Angles and lanes
Why Patrick Cantlay's clever method for attacking golf holes works so well
Patrick Cantlay hits a his tee shot on the 17th hole during the third round of the 2022 WM Phoenix Open.
SCOTTSDALE — Golf in the modern era is often criticized for being too formulaic.
In an age of advanced data, specialized coaching and the ability to make precise equipment tweaks at a moment's notice, players know exactly where and how to hit their golf ball on every shot. Like a Formula 1 car pursuing an optimal racing line, there's no mystery in it anymore. The driver's job is to execute.
But Patrick Cantlay stands apart in this regard.
The man who finished second at the WM Phoenix Open last year led the tour in the coveted par-5 scoring average statistic last season, using a strategy that rests more on the old-school end of the spectrum.
Rather than trying to hit his ball to a specific, optimal spot four times in a row, Cantlay has crafted a par 5 strategy in which he chases his ball down different lanes. He's not thinking of moving his golf ball from spot to spot, but rather trying to move his ball in a general direction.
"I don't ever think of laying up to a number. It's 'can I get the right angle to whatever hole location it is and can I get it up there as far as possible," he explains. "I'm not necessarily trying to get it as close as I possibly can to the hole, but I'm trying to get up as far as I can, and leave myself the proper angle."
Put simply, Cantlay isn't trying to throw darts. He's just trying to move the ball down the field. It serves him well at TPC Scottsdale, because it's a strategy that doesn't just work on its series of reachable par 5s, but one he can transfer over to par 4s.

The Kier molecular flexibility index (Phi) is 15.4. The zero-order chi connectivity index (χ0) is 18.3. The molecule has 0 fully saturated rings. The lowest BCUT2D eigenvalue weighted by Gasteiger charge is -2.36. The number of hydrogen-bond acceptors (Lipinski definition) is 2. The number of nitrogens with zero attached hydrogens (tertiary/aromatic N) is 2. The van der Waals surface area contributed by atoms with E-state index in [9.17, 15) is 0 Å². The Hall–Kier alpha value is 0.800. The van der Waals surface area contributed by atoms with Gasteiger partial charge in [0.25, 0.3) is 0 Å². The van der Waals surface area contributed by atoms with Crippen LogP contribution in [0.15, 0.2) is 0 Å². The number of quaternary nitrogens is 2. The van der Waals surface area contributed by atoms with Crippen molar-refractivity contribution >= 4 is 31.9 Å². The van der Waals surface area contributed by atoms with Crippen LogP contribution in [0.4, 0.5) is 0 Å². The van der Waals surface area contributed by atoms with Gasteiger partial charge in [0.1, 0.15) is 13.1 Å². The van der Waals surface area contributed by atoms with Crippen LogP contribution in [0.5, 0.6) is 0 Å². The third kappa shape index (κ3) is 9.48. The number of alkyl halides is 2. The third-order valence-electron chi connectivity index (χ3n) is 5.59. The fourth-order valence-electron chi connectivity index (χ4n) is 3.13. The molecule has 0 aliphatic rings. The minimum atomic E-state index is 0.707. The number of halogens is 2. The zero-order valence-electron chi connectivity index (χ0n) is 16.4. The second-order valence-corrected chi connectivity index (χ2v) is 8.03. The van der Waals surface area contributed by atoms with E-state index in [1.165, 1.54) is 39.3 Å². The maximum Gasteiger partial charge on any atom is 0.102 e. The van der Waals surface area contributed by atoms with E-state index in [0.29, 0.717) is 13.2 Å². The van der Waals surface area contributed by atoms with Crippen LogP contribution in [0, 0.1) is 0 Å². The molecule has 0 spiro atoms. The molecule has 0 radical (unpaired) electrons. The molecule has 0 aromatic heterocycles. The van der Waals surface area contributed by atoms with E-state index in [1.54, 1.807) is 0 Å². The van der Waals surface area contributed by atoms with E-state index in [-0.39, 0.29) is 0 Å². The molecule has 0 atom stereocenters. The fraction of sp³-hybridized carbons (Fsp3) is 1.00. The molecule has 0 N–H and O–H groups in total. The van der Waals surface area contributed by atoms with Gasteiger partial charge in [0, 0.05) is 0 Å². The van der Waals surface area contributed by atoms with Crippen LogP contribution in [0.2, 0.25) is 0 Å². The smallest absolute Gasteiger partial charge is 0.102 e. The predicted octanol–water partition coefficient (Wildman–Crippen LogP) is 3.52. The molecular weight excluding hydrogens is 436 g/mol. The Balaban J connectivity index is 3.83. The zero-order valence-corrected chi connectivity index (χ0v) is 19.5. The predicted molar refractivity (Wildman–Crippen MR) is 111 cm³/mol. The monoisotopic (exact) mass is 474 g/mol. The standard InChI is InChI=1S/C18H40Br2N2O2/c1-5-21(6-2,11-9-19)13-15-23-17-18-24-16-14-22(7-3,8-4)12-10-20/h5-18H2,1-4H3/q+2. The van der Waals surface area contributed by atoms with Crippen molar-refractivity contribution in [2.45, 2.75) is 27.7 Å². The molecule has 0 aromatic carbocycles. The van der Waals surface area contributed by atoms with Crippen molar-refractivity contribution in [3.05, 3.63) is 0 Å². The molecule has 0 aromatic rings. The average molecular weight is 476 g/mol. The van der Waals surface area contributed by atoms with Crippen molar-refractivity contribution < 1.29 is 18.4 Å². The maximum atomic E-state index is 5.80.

It's an interesting strategy to watch for, and one that often shows up in his ShotLink numbers.
Take his eighth hole from last year's tournament, a 481-yard par 4 that he played in one under for the week. When the pin was placed on the back half of the green during rounds 1 and 3, Cantlay sent his drives down the left side of the hole to set up a straight angle at the pin on his second shot. When the pin was on the front right of the green during rounds 2 and 4, Cantlay instead attacked down the right side, which set up a similarly straight approach.
Cantlay's preference for leaving straight looks to attack the pin showed up on the 573-yard par-5 13th hole, which Cantlay played in two under, The green being wider than it is long meant Cantlay attacked the pin each day, rather than aiming for the middle as many players do when attempting to reach this par 5 in two.
The 479-yard 14th and 332-yard 17th showcase this strategy once again. Rather than chasing a specific landing zone and trying to do that four times, Cantlay alternated attacking the left and right side of the hole.
On each occasion Cantlay was working backward from the pin. The goal of his drive isn't to leave him an exact number, but instead to leave a straight angle where he can advance his ball towards the pin with maximum margin for error. And, of course, it works.